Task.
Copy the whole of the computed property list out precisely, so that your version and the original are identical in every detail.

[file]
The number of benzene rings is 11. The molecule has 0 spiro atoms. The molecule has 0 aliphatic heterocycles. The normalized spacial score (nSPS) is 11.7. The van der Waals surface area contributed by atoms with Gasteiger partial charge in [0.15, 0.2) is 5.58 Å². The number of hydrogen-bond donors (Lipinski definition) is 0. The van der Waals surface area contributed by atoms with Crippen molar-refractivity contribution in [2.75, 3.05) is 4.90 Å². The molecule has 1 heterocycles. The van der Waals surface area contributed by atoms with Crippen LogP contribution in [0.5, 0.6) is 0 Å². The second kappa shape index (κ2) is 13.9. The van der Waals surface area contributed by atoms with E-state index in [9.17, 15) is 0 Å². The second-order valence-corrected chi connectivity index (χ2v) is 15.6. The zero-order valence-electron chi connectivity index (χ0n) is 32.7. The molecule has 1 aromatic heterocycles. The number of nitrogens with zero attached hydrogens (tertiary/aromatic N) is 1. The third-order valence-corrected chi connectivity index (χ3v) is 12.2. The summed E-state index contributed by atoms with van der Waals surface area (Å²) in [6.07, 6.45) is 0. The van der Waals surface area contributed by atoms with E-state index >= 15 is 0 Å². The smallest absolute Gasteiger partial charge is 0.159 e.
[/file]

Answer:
The number of benzene rings is 11. The molecule has 0 spiro atoms. The molecule has 0 aliphatic heterocycles. The normalized spacial score (nSPS) is 11.7. The van der Waals surface area contributed by atoms with Gasteiger partial charge in [0.15, 0.2) is 5.58 Å². The number of hydrogen-bond donors (Lipinski definition) is 0. The van der Waals surface area contributed by atoms with Crippen molar-refractivity contribution in [2.75, 3.05) is 4.90 Å². The molecule has 1 heterocycles. The van der Waals surface area contributed by atoms with Crippen LogP contribution in [0.5, 0.6) is 0 Å². The second kappa shape index (κ2) is 13.9. The van der Waals surface area contributed by atoms with E-state index in [9.17, 15) is 0 Å². The second-order valence-corrected chi connectivity index (χ2v) is 15.6. The zero-order valence-electron chi connectivity index (χ0n) is 32.7. The molecule has 1 aromatic heterocycles. The number of nitrogens with zero attached hydrogens (tertiary/aromatic N) is 1. The third-order valence-corrected chi connectivity index (χ3v) is 12.2. The summed E-state index contributed by atoms with van der Waals surface area (Å²) in [6.07, 6.45) is 0. The van der Waals surface area contributed by atoms with E-state index >= 15 is 0 Å². The smallest absolute Gasteiger partial charge is 0.159 e.